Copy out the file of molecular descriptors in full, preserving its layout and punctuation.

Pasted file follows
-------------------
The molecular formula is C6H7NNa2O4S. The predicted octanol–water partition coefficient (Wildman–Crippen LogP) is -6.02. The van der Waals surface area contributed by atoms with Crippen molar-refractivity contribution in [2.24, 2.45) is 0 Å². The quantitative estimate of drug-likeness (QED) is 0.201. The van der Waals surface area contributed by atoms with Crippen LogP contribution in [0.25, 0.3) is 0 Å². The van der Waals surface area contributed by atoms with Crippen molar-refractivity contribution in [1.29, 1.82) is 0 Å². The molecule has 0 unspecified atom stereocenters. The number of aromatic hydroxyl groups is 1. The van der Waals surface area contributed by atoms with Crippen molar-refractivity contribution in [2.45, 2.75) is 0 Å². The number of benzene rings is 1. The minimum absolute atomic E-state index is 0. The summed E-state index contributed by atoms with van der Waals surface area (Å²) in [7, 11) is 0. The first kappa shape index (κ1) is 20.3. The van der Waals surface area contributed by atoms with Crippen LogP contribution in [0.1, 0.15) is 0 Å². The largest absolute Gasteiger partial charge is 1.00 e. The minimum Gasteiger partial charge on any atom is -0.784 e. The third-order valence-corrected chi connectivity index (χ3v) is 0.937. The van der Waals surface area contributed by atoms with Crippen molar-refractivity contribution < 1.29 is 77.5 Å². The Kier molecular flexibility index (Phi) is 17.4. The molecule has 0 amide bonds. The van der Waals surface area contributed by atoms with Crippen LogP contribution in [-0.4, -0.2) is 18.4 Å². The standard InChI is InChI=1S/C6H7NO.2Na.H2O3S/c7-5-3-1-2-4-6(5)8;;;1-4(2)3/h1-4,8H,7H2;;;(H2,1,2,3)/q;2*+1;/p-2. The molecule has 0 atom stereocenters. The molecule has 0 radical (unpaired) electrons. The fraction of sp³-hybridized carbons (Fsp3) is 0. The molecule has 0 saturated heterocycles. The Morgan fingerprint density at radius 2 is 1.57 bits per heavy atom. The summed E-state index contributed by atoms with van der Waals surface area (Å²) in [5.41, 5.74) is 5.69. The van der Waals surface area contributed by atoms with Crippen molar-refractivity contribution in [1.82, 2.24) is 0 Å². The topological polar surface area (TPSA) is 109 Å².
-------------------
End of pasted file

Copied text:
The molecular formula is C6H7NNa2O4S. The predicted octanol–water partition coefficient (Wildman–Crippen LogP) is -6.02. The van der Waals surface area contributed by atoms with Crippen molar-refractivity contribution in [2.24, 2.45) is 0 Å². The quantitative estimate of drug-likeness (QED) is 0.201. The van der Waals surface area contributed by atoms with Crippen LogP contribution in [0.25, 0.3) is 0 Å². The van der Waals surface area contributed by atoms with Crippen molar-refractivity contribution in [1.29, 1.82) is 0 Å². The molecule has 0 unspecified atom stereocenters. The number of aromatic hydroxyl groups is 1. The van der Waals surface area contributed by atoms with Crippen molar-refractivity contribution in [2.45, 2.75) is 0 Å². The number of benzene rings is 1. The minimum absolute atomic E-state index is 0. The summed E-state index contributed by atoms with van der Waals surface area (Å²) in [7, 11) is 0. The first kappa shape index (κ1) is 20.3. The van der Waals surface area contributed by atoms with Crippen LogP contribution in [0.1, 0.15) is 0 Å². The largest absolute Gasteiger partial charge is 1.00 e. The minimum Gasteiger partial charge on any atom is -0.784 e. The third-order valence-corrected chi connectivity index (χ3v) is 0.937. The van der Waals surface area contributed by atoms with Crippen molar-refractivity contribution < 1.29 is 77.5 Å². The Kier molecular flexibility index (Phi) is 17.4. The molecule has 0 amide bonds. The van der Waals surface area contributed by atoms with Crippen LogP contribution in [-0.4, -0.2) is 18.4 Å². The standard InChI is InChI=1S/C6H7NO.2Na.H2O3S/c7-5-3-1-2-4-6(5)8;;;1-4(2)3/h1-4,8H,7H2;;;(H2,1,2,3)/q;2*+1;/p-2. The molecule has 0 atom stereocenters. The molecule has 0 radical (unpaired) electrons. The fraction of sp³-hybridized carbons (Fsp3) is 0. The molecule has 0 saturated heterocycles. The Morgan fingerprint density at radius 2 is 1.57 bits per heavy atom. The summed E-state index contributed by atoms with van der Waals surface area (Å²) in [5.41, 5.74) is 5.69. The van der Waals surface area contributed by atoms with Crippen molar-refractivity contribution in [1.82, 2.24) is 0 Å². The topological polar surface area (TPSA) is 109 Å².